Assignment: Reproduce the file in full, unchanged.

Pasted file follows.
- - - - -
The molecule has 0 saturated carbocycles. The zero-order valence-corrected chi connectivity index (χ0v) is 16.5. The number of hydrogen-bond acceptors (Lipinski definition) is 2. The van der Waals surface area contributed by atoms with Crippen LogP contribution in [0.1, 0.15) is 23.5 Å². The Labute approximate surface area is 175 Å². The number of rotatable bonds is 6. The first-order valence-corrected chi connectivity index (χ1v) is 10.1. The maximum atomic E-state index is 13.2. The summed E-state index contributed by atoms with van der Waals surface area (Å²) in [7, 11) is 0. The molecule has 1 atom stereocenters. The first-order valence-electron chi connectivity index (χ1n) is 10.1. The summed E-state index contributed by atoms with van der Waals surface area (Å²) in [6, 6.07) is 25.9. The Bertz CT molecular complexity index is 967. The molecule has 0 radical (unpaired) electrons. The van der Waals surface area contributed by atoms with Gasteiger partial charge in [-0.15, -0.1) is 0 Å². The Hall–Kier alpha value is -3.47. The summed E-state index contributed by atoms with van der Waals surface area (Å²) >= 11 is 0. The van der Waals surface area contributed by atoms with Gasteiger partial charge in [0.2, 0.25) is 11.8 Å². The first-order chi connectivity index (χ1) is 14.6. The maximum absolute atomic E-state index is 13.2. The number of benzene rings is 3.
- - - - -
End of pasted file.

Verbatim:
The molecule has 0 saturated carbocycles. The zero-order valence-corrected chi connectivity index (χ0v) is 16.5. The number of hydrogen-bond acceptors (Lipinski definition) is 2. The van der Waals surface area contributed by atoms with Crippen LogP contribution in [0.1, 0.15) is 23.5 Å². The Labute approximate surface area is 175 Å². The number of rotatable bonds is 6. The first-order valence-corrected chi connectivity index (χ1v) is 10.1. The maximum atomic E-state index is 13.2. The summed E-state index contributed by atoms with van der Waals surface area (Å²) in [7, 11) is 0. The molecule has 1 atom stereocenters. The first-order valence-electron chi connectivity index (χ1n) is 10.1. The summed E-state index contributed by atoms with van der Waals surface area (Å²) in [6, 6.07) is 25.9. The Bertz CT molecular complexity index is 967. The molecule has 0 radical (unpaired) electrons. The van der Waals surface area contributed by atoms with Gasteiger partial charge in [-0.15, -0.1) is 0 Å². The Hall–Kier alpha value is -3.47. The summed E-state index contributed by atoms with van der Waals surface area (Å²) >= 11 is 0. The van der Waals surface area contributed by atoms with Gasteiger partial charge in [0.2, 0.25) is 11.8 Å². The first-order chi connectivity index (χ1) is 14.6. The maximum absolute atomic E-state index is 13.2. The number of benzene rings is 3.